What if sex trafficking takes your child? For some, sex trafficking is too much of a reality. Amber was a bright 12-year-old when she was taken off the street of Oakland by a trafficker. Her mother and her sister have been searching for her ever since…
There are thousands of children taken as victims every year in the U.S. Her mom says, “I still don’t know where my baby is. She’s still missing, and I’m very afraid.”
The Alameda County District Attorney Nancy O’Malley says stories like Amber’s is all to common. “It’s the largest criminal enterprise in the world, billions of dollars.”
There are, according to FBI estimates, more than 100,000 child victims of sex trafficking nationwide. Nearly 1,000 were reported in California in 2014. That number jumped 86% since 2012.
Kevin Wiley is a retired police officer who served with Oakland’s Child Trafficking Unit for 15 years. He is familiar with the stats and has profiled the patterns of pimps. “There’s the Romeo Pimp: the boyfriend/girlfriend, ‘I love you, I’ll take care of you,’ or what we call the Guerilla Pimp where these girls are physically snatched off the street, kidnapped, beaten down, raped, taken to a trap house or something.”
Once a pimp has a young girl, experts tell us she is typically raped 10 to 20 times a day. It takes 2 to 3 days for a girl coming from some level of normalcy before they’re actually conditioned to be a piece of property, to be sold by someone else for sex. Once conditioned, the girls are trafficked nationwide on what Wiley calls the circuit. That’s a cluster of cities where sex trafficking thrives: Richmond, Oakland, Los Angeles, Phoenix, Atlanta.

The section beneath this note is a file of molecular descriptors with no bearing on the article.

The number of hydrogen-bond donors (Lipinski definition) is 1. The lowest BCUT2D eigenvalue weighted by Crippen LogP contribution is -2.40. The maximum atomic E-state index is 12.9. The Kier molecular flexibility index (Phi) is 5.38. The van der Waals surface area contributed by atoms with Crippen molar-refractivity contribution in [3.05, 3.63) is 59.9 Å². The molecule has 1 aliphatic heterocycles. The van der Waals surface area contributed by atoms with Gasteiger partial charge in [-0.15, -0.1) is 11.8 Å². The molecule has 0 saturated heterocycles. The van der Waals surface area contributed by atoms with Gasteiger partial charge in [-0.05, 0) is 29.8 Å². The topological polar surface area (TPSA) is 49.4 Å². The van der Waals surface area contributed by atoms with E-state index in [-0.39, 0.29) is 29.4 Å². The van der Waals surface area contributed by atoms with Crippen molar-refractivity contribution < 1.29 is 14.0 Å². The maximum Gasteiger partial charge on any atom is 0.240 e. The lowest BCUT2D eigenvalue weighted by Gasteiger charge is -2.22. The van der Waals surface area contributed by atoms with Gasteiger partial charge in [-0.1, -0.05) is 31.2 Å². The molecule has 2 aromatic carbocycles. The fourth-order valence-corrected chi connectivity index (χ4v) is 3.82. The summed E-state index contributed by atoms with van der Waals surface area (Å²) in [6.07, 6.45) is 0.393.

The child’s pimp takes control of the girl’s money and watches her every move. Breaking the bond between them is extremely hard.
Just last month, Amber was rescued. She returned home but ran away again soon after. She likely went back to her trafficker.
According to Wiley, it takes intensive help over a long period in a safe environment, a place away from their oppressors. They can get their lives together, get education, get tattoo removal, get mental health services and start feeling the worth that they truly are, something they haven’t felt in a really long time.
District Attorney O’Malley is working to improve the chances of success, but it is difficult. “There just aren’t houses or safe places for our people to be after they’ve been separated or rescued away from their trafficker.”
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